Some believe that the 2015 FRCP amendments, effective December 2015 if Congress does not intervene, will not change eDiscovery practice. I am not one of them. The 2015 amendments were designed primarily to reduce costs for producing parties: the cost of losing a case due to terminating sanctions, the cost of fees designed to punish and costs due to legal review of ever increasing amounts of processed data.
The drafters have succeeded on all three fronts.
Bad evidence behavior, gross negligence or mere negligence in handling preservation and production is no longer enough to trigger sanctions terminating or substantive case sanctions. There is now a long path with key milestones before such sanctions can issue.
After production, there must be a finding that whatever was missing prejudiced the requesting party. The producing party then has a “do over” to make up the harm, perhaps with a supplemental production or a deposition. If the producing party does not make up the harm, the court can order measures no greater than necessary to rectify the prejudice, like attorney fees, costs and other productions.
Only if there is a finding of “intent to deprive” can judges, under 2015 FRCP 37(e), order the more substantive case impacting sanctions like adverse inferences and dismissal with prejudice. This is much different from current practice where in some jurisdictions, negligence or gross negligence is enough to trigger those sanctions.
The Standing Committee on the Rules notes that perfection is not the standard, reasonable steps are the standard:
The proposed rule applies if ESI “that should have been preserved in the anticipation or conduct of litigation of litigation is lost because a party failed to take reasonable steps to preserve it.” The rule calls for reasonable steps, not perfection. As explained in the Committee Note, determining the reasonableness of the steps taken includes consideration of party resources and the proportionality of the efforts to preserve. The Note also recognizes that a party’s level of sophistication may bear on whether it should have realized that information should have been preserved.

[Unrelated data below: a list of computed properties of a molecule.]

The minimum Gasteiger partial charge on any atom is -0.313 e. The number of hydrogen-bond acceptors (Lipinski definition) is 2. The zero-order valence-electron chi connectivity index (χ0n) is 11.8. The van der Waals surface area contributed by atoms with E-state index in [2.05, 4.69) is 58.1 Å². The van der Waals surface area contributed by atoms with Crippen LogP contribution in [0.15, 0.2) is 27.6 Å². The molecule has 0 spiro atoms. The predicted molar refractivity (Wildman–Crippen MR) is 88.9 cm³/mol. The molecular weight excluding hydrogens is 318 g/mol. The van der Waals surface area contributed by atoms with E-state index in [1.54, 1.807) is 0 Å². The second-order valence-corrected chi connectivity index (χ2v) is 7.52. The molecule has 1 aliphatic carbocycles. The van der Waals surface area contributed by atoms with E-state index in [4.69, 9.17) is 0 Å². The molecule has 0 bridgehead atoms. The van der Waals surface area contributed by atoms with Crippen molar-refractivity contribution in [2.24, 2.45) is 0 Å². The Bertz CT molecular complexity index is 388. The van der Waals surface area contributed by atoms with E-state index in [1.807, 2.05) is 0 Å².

While proportionality has been available in the FRCP for decades, few judges or producing parties invoked it until recently. Perhaps it was because “burden” arguments went out of vogue and proportionality was conflated with burden, or perhaps it was because it was work, and revealing, to value the case, produce a budget and balance the nonfinancial factors.
Whatever the reason, judges who want to manage their cases from the beginning now have a revalidated tool to balance equities and streamline the case. Litigants have the opportunity and challenge to create early case assessments, buttressed by early data assessments and budgets, combined with valuation of the case from their perspective. These must be quantified and documented in a disclosable manner, without giving up work product.
Further, even where the money analysis tends toward less production, there may be other factors to propound or defend like relative resources of the parties, the parties access to the data and importance of the issues, for example in civil rights or first amendment cases.
The 2006 amendments continued the expanded scope of discovery “which appears reasonably calculated to lead to the discovery of admissible evidence.” This clause, the “fishing expedition” clause, was eliminated in the 2015 amendments.
“Relevant to claims and defenses” now takes center stage. Organizations that have issue mapped and data mapped will have a compelling advantage in the meet and confer, scheduling conference and cost of production.
Most commentators believe that this change will not reduce the scope of discovery. My experience is that this clause was the root cause of over preservation, review and production, as the case was not clear from the beginning. Having a clear tie to claims and defenses will reduce wiggle room in case strategy and reduce the scope of discovery. It will also create changes in how complaints are drafted.
There are some other features and challenges in the 2015 amendments. Timing is moved up, not only for understanding and articulating proportionality, but also for the Scheduling Conference and Meet and Confer (lose 30 days). Requests for productions can accompany complaints, and are considered served at the Meet and Confer. 502(d) protective orders to avoid privilege waivers are called out as a possibility for the Scheduling Order. Technology Assisted Review is smiled upon approvingly. Specificity is mandated over blanket refusals or denials. Cooperation is now baked into the rules.
Already, cases are lining up to flesh out what the 2015 FRCP amendments really mean. Judges, practitioners and jurists are looking to other means, like the Federal Rules of Evidence, to regain and supplement the amendments. There is a new push for requestor pays for the next iteration of FRCP changes.
Buckle your seatbelts and get ready to refine case plans, project templates and budgets.
2015 amendments as submitted here.